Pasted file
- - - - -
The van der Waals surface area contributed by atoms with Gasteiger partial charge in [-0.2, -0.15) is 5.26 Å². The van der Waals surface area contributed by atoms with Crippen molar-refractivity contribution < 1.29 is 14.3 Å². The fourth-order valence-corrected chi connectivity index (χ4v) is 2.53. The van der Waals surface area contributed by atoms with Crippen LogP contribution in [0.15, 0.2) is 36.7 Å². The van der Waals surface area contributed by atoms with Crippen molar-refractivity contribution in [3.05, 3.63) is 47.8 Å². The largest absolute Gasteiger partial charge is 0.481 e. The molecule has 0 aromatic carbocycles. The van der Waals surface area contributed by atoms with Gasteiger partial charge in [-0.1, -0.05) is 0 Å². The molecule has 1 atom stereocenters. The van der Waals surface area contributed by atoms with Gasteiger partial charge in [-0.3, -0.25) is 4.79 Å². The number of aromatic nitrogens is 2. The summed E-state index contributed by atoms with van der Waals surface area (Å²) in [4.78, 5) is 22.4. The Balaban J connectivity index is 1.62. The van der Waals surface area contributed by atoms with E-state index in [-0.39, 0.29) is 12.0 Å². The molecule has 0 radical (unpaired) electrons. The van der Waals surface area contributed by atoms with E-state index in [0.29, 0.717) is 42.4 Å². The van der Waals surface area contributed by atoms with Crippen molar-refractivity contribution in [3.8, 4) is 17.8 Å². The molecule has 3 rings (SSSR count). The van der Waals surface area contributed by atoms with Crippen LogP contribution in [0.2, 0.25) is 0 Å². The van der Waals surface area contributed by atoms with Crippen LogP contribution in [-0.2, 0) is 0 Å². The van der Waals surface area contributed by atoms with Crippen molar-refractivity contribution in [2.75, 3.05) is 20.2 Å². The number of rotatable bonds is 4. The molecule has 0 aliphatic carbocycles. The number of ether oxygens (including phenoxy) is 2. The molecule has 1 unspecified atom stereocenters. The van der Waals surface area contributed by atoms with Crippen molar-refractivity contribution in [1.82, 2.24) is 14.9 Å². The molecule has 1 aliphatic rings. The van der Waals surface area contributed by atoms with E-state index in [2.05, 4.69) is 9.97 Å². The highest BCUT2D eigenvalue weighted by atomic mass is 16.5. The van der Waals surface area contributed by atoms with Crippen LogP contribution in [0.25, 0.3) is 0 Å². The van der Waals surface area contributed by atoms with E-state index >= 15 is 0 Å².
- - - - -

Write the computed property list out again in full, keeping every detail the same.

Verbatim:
The van der Waals surface area contributed by atoms with Gasteiger partial charge in [-0.2, -0.15) is 5.26 Å². The van der Waals surface area contributed by atoms with Crippen molar-refractivity contribution < 1.29 is 14.3 Å². The fourth-order valence-corrected chi connectivity index (χ4v) is 2.53. The van der Waals surface area contributed by atoms with Crippen LogP contribution in [0.15, 0.2) is 36.7 Å². The van der Waals surface area contributed by atoms with Crippen molar-refractivity contribution in [3.05, 3.63) is 47.8 Å². The largest absolute Gasteiger partial charge is 0.481 e. The molecule has 0 aromatic carbocycles. The van der Waals surface area contributed by atoms with Gasteiger partial charge in [-0.1, -0.05) is 0 Å². The molecule has 1 atom stereocenters. The van der Waals surface area contributed by atoms with Gasteiger partial charge in [-0.3, -0.25) is 4.79 Å². The number of aromatic nitrogens is 2. The summed E-state index contributed by atoms with van der Waals surface area (Å²) in [4.78, 5) is 22.4. The Balaban J connectivity index is 1.62. The van der Waals surface area contributed by atoms with E-state index in [-0.39, 0.29) is 12.0 Å². The molecule has 0 radical (unpaired) electrons. The van der Waals surface area contributed by atoms with E-state index in [0.29, 0.717) is 42.4 Å². The van der Waals surface area contributed by atoms with Crippen molar-refractivity contribution in [3.8, 4) is 17.8 Å². The molecule has 3 rings (SSSR count). The van der Waals surface area contributed by atoms with Crippen LogP contribution in [0.2, 0.25) is 0 Å². The van der Waals surface area contributed by atoms with Crippen LogP contribution in [-0.2, 0) is 0 Å². The van der Waals surface area contributed by atoms with Crippen molar-refractivity contribution in [2.75, 3.05) is 20.2 Å². The number of rotatable bonds is 4. The molecule has 0 aliphatic carbocycles. The number of ether oxygens (including phenoxy) is 2. The molecule has 1 unspecified atom stereocenters. The van der Waals surface area contributed by atoms with Crippen molar-refractivity contribution in [1.82, 2.24) is 14.9 Å². The molecule has 1 aliphatic rings. The van der Waals surface area contributed by atoms with E-state index in [2.05, 4.69) is 9.97 Å². The highest BCUT2D eigenvalue weighted by atomic mass is 16.5. The van der Waals surface area contributed by atoms with Crippen LogP contribution in [0.25, 0.3) is 0 Å². The van der Waals surface area contributed by atoms with E-state index >= 15 is 0 Å².